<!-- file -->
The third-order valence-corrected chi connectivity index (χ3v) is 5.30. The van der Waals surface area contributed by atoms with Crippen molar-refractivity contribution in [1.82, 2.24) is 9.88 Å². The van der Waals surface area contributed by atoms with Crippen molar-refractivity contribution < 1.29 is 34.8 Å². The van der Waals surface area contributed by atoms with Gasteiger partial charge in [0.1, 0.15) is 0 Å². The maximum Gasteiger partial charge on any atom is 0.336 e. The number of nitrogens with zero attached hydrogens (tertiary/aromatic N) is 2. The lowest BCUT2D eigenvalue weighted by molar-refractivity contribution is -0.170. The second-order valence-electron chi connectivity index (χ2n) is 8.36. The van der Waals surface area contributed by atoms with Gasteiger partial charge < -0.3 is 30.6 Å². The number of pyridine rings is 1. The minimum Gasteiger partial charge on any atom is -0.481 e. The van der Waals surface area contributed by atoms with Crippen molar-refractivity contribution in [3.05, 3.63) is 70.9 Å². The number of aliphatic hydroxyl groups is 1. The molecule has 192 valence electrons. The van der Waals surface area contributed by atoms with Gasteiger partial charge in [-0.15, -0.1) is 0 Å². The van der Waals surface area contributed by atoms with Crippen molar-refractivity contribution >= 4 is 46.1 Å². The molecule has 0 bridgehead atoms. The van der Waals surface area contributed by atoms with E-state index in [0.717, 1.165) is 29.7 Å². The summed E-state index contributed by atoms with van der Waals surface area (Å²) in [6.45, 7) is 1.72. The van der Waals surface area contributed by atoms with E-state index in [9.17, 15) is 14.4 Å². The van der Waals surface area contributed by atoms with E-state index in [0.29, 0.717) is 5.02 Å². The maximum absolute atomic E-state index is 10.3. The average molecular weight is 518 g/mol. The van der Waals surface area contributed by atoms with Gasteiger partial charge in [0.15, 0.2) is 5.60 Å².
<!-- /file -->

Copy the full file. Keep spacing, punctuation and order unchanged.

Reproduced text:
The third-order valence-corrected chi connectivity index (χ3v) is 5.30. The van der Waals surface area contributed by atoms with Crippen molar-refractivity contribution in [1.82, 2.24) is 9.88 Å². The van der Waals surface area contributed by atoms with Crippen molar-refractivity contribution < 1.29 is 34.8 Å². The van der Waals surface area contributed by atoms with Gasteiger partial charge in [0.1, 0.15) is 0 Å². The maximum Gasteiger partial charge on any atom is 0.336 e. The number of nitrogens with zero attached hydrogens (tertiary/aromatic N) is 2. The lowest BCUT2D eigenvalue weighted by molar-refractivity contribution is -0.170. The second-order valence-electron chi connectivity index (χ2n) is 8.36. The van der Waals surface area contributed by atoms with Gasteiger partial charge < -0.3 is 30.6 Å². The number of pyridine rings is 1. The minimum Gasteiger partial charge on any atom is -0.481 e. The van der Waals surface area contributed by atoms with Crippen molar-refractivity contribution in [3.05, 3.63) is 70.9 Å². The number of aliphatic hydroxyl groups is 1. The molecule has 192 valence electrons. The van der Waals surface area contributed by atoms with Gasteiger partial charge in [-0.15, -0.1) is 0 Å². The van der Waals surface area contributed by atoms with Crippen molar-refractivity contribution >= 4 is 46.1 Å². The molecule has 0 bridgehead atoms. The van der Waals surface area contributed by atoms with E-state index in [0.717, 1.165) is 29.7 Å². The summed E-state index contributed by atoms with van der Waals surface area (Å²) in [6.45, 7) is 1.72. The van der Waals surface area contributed by atoms with E-state index in [9.17, 15) is 14.4 Å². The van der Waals surface area contributed by atoms with E-state index in [0.29, 0.717) is 5.02 Å². The maximum absolute atomic E-state index is 10.3. The average molecular weight is 518 g/mol. The van der Waals surface area contributed by atoms with Gasteiger partial charge in [0.15, 0.2) is 5.60 Å².